How to install Redis on Linux (AlmaLinux)

Reading Time: 9 minutes

Redis is a powerful, high-performance, in-memory key-value data storage solution. Primarily leveraged for caching, message brokering, and session storage, Redis ensures swift and efficient data access and manipulation. Its support for diverse data structures, replication, the ability to handle real-time data processing tasks, and seamless scalability make Redis an indispensable solution for modern high-performance applications.

As an open source, cross-platform data storage solution, Redis demonstrates its adaptability across various operating systems. You can opt to deploy Redis on Windows or macOS or install Redis on Linux systems such as Ubuntu or AlmaLinux. A community-driven, enterprise-grade Linux distribution, AlmaLinux offers a robust and reliable platform for running Redis for applications that demand high-performance data storage. Let's review how to install Redis on Linux (AlmaLinux) via two popular methods, secure Redis, and configure the data storage solution for the needs of your application.

System Requirements and Prerequisites

  • Operating system. AlmaLinux 8 or AlmaLinux 9.
  • Privilege level. Root or system access to your server.
  • Memory. At least 2 GB of total system RAM is recommended.
  • Disk space. Redis offers multiple options for data persistence, which ensures that all data is saved to the hard disk. The amount of free disk space required depends on the volume of data Redis will store.
  • Firewall configuration. Implementing firewall rules to limit access to Redis is advisable when making Redis accessible externally, as opposed to being bound to localhost.

Method #1. Install Redis on Linux (AlmaLinux) using a package manager

AlmaLinux and other major Linux distributions provide packages for Redis in standard software repositories. However, you can still opt to install Redis on Linux from the source. The installation process is simple and straightforward. It includes installing and configuring Redis as a service to run in the background as a daemon under systemd.

Step #1.1. Access your Liquid Web server

Access your Liquid Web server using SSH or another remote access method.

Step #1.2. Install available updates for your AlmaLinux system

Some package installations may fail if your system’s sources are outdated. Therefore, it is a good practice to refresh repository information and check for updates to system components before installing new software packages. Use the command below to update your package sources and install all available software updates. The dnf update command checks whether any software packages have been added or removed as well as if there have been updates your local index. And then, the dnf update command installs all updates for you:

[root@host ~]# dnf update
Dependencies resolved.
Nothing to do.

Step #1.3. Enable the EPEL repository

You can install Redis on Linux (AlmaLinux) through the EPEL repository, an acronym for Extra Packages for Enterprise Linux. The EPEL repository features a set of additional software packages for RedHat-based Linux distributions. All packages available through the EPEL repository are free and open source.

The EPEL repository is not installed by default on AlmaLinux. You can enable it by installing the epel-release package, which will install and configure the repository and add the necessary GPG keys for package signing:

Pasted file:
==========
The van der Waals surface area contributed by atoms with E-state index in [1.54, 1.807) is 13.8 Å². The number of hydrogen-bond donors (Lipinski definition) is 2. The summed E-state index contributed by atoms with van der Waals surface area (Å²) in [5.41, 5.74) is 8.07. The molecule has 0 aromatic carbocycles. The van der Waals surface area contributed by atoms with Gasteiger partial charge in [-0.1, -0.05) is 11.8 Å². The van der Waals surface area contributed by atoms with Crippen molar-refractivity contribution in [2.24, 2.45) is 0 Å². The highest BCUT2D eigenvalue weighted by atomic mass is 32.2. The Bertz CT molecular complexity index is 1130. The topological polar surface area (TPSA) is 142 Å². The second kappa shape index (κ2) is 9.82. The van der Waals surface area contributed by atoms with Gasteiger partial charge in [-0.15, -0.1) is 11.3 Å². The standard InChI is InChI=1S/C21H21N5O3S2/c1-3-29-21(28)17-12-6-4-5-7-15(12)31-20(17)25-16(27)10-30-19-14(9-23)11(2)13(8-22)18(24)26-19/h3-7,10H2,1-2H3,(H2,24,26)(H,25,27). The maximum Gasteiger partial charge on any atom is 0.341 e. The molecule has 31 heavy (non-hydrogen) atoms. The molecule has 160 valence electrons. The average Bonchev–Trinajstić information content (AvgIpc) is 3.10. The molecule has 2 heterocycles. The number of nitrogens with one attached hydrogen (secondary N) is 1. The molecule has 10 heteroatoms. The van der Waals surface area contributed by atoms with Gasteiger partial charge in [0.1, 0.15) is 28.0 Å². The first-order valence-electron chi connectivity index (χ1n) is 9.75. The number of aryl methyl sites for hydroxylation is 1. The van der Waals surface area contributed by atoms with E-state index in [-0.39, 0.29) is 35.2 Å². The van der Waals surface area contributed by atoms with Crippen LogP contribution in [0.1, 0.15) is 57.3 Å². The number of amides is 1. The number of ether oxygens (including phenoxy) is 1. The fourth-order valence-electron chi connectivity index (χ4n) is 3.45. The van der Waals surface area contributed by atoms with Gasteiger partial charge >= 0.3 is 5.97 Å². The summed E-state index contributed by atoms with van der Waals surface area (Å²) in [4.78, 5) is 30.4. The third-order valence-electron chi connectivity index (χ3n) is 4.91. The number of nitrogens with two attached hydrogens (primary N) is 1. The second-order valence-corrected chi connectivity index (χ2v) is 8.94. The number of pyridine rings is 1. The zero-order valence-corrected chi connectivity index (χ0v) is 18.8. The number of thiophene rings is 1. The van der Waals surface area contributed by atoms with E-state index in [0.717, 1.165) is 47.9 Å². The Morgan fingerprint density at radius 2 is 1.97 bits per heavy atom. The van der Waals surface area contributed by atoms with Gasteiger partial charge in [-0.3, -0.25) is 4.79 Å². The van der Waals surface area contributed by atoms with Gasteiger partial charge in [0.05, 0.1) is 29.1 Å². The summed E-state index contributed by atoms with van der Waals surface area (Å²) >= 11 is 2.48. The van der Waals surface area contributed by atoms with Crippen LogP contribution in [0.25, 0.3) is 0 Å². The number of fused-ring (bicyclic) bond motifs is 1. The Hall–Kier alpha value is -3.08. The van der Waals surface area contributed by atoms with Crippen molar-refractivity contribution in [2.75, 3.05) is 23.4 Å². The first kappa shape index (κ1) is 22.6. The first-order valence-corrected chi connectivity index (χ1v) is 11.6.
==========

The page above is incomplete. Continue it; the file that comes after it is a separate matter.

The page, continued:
[root@host ~]# dnf install epel-release
Dependencies resolved.
 Package                         Architecture              Version                      Repository                 Size
 epel-release                    noarch                    8-19.el8                     extras                     24 k

Transaction Summary

Step #1.4. Install Redis on Linux (AlmaLinux) through the EPEL repository

Once the EPEL repository has been successfully installed on your AlmaLinux server, you can install Redis using the command below. The DNF package manager will locate and install the Redis software package along with all its dependencies:

[root@host ~]# dnf install redis
Alma Linux 8 - PowerTools                                                               3.1 kB/s | 4.1 kB     00:01    
Dependencies resolved.
 Package            Architecture        Version                                            Repository              Size
 redis              x86_64              5.0.3-5.module_el8.4.0+2583+b9845322               appstream              926 k
Enabling module streams:
 redis                                  5                                                                              

Transaction Summary

[root@host ~]# dnf info redis
Installed Packages
Name         : redis
Version      : 5.0.3
Release      : 5.module_el8.4.0+2583+b9845322
Architecture : x86_64
Size         : 3.2 M
Source       : redis-5.0.3-5.module_el8.4.0+2583+b9845322.src.rpm
Repository   : @System
From repo    : appstream
Summary      : A persistent key-value database
URL          :
License      : BSD and MIT
Description  : Redis is an advanced key-value store.

Step #1.5. Start and enable Redis to run in the background

Once Redis has been installed through the package manager, use systemctl commands to start it and enable it to run persistently across system boots. While some software packages will be automatically configured to start on boot after the installation, you will see that the Redis systemd service has the vendor preset set to disabled, which indicates that you need to manually enable it:

[root@host ~]# systemctl status redis
● redis.service - Redis persistent key-value database
   Loaded: loaded (/usr/lib/systemd/system/redis.service; disabled; vendor preset: disabled)
  Drop-In: /etc/systemd/system/redis.service.d
   Active: inactive (dead)

[root@host ~]# systemctl enable redis